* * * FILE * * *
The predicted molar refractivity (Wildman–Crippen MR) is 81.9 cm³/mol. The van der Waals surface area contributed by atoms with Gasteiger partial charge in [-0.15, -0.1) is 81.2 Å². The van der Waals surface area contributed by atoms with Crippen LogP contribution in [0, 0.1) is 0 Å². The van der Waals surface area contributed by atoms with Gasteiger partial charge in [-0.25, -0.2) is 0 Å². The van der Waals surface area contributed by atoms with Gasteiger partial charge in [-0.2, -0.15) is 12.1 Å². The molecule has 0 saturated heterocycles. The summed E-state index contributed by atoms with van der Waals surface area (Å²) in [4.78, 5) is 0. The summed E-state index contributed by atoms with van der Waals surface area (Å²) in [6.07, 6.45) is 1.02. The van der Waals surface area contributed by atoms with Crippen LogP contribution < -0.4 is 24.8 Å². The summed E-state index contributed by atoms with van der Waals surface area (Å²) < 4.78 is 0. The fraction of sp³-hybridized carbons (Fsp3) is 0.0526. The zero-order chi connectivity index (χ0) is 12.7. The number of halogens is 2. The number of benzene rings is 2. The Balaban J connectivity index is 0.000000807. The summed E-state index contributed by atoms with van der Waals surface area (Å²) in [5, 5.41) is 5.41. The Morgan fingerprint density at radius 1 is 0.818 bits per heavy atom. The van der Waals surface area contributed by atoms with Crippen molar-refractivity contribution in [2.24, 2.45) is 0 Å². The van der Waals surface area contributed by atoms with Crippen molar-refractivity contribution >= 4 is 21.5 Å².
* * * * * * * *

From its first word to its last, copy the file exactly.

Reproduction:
The predicted molar refractivity (Wildman–Crippen MR) is 81.9 cm³/mol. The van der Waals surface area contributed by atoms with Gasteiger partial charge in [-0.15, -0.1) is 81.2 Å². The van der Waals surface area contributed by atoms with Crippen LogP contribution in [0, 0.1) is 0 Å². The van der Waals surface area contributed by atoms with Gasteiger partial charge in [-0.25, -0.2) is 0 Å². The van der Waals surface area contributed by atoms with Gasteiger partial charge in [-0.2, -0.15) is 12.1 Å². The molecule has 0 saturated heterocycles. The summed E-state index contributed by atoms with van der Waals surface area (Å²) in [4.78, 5) is 0. The summed E-state index contributed by atoms with van der Waals surface area (Å²) in [6.07, 6.45) is 1.02. The van der Waals surface area contributed by atoms with Crippen LogP contribution < -0.4 is 24.8 Å². The summed E-state index contributed by atoms with van der Waals surface area (Å²) < 4.78 is 0. The fraction of sp³-hybridized carbons (Fsp3) is 0.0526. The zero-order chi connectivity index (χ0) is 12.7. The number of halogens is 2. The number of benzene rings is 2. The Balaban J connectivity index is 0.000000807. The summed E-state index contributed by atoms with van der Waals surface area (Å²) in [5, 5.41) is 5.41. The Morgan fingerprint density at radius 1 is 0.818 bits per heavy atom. The van der Waals surface area contributed by atoms with Crippen molar-refractivity contribution in [2.24, 2.45) is 0 Å². The van der Waals surface area contributed by atoms with Crippen molar-refractivity contribution >= 4 is 21.5 Å².